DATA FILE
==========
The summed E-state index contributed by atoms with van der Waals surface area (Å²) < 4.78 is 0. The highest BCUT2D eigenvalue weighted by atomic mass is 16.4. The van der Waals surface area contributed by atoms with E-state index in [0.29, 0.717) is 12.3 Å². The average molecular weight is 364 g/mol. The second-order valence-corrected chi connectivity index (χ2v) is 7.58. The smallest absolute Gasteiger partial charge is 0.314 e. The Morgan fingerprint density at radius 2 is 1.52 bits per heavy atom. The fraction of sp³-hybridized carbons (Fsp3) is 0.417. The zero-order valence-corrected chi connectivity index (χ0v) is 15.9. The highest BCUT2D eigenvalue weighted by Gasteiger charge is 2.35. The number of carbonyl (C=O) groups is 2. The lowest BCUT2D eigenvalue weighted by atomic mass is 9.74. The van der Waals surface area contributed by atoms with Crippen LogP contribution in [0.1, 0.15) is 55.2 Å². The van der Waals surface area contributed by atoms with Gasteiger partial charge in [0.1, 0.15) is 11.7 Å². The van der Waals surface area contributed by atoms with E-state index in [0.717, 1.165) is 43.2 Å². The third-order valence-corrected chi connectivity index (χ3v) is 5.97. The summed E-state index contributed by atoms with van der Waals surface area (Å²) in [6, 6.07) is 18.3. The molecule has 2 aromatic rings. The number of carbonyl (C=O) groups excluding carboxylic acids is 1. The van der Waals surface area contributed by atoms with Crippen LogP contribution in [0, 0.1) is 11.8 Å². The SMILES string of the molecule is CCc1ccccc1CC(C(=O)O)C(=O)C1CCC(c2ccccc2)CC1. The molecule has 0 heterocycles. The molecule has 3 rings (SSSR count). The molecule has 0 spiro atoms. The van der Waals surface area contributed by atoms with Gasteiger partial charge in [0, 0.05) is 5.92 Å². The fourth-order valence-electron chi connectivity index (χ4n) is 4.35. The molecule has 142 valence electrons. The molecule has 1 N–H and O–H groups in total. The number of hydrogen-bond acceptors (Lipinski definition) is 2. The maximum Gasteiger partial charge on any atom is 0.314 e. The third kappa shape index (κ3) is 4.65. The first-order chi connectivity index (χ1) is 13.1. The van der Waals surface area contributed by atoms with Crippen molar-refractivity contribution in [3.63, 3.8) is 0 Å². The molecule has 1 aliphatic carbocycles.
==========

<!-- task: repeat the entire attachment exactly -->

The summed E-state index contributed by atoms with van der Waals surface area (Å²) < 4.78 is 0. The highest BCUT2D eigenvalue weighted by atomic mass is 16.4. The van der Waals surface area contributed by atoms with E-state index in [0.29, 0.717) is 12.3 Å². The average molecular weight is 364 g/mol. The second-order valence-corrected chi connectivity index (χ2v) is 7.58. The smallest absolute Gasteiger partial charge is 0.314 e. The Morgan fingerprint density at radius 2 is 1.52 bits per heavy atom. The fraction of sp³-hybridized carbons (Fsp3) is 0.417. The zero-order valence-corrected chi connectivity index (χ0v) is 15.9. The highest BCUT2D eigenvalue weighted by Gasteiger charge is 2.35. The number of carbonyl (C=O) groups is 2. The lowest BCUT2D eigenvalue weighted by atomic mass is 9.74. The van der Waals surface area contributed by atoms with Crippen LogP contribution in [0.1, 0.15) is 55.2 Å². The van der Waals surface area contributed by atoms with Gasteiger partial charge in [0.1, 0.15) is 11.7 Å². The van der Waals surface area contributed by atoms with E-state index in [0.717, 1.165) is 43.2 Å². The third-order valence-corrected chi connectivity index (χ3v) is 5.97. The summed E-state index contributed by atoms with van der Waals surface area (Å²) in [6, 6.07) is 18.3. The molecule has 2 aromatic rings. The number of carbonyl (C=O) groups excluding carboxylic acids is 1. The van der Waals surface area contributed by atoms with Crippen LogP contribution in [0, 0.1) is 11.8 Å². The SMILES string of the molecule is CCc1ccccc1CC(C(=O)O)C(=O)C1CCC(c2ccccc2)CC1. The molecule has 0 heterocycles. The molecule has 3 rings (SSSR count). The molecule has 0 spiro atoms. The van der Waals surface area contributed by atoms with Gasteiger partial charge in [0, 0.05) is 5.92 Å². The fourth-order valence-electron chi connectivity index (χ4n) is 4.35. The molecule has 142 valence electrons. The molecule has 1 N–H and O–H groups in total. The number of hydrogen-bond acceptors (Lipinski definition) is 2. The maximum Gasteiger partial charge on any atom is 0.314 e. The third kappa shape index (κ3) is 4.65. The first-order chi connectivity index (χ1) is 13.1. The van der Waals surface area contributed by atoms with Crippen molar-refractivity contribution in [3.63, 3.8) is 0 Å². The molecule has 1 aliphatic carbocycles.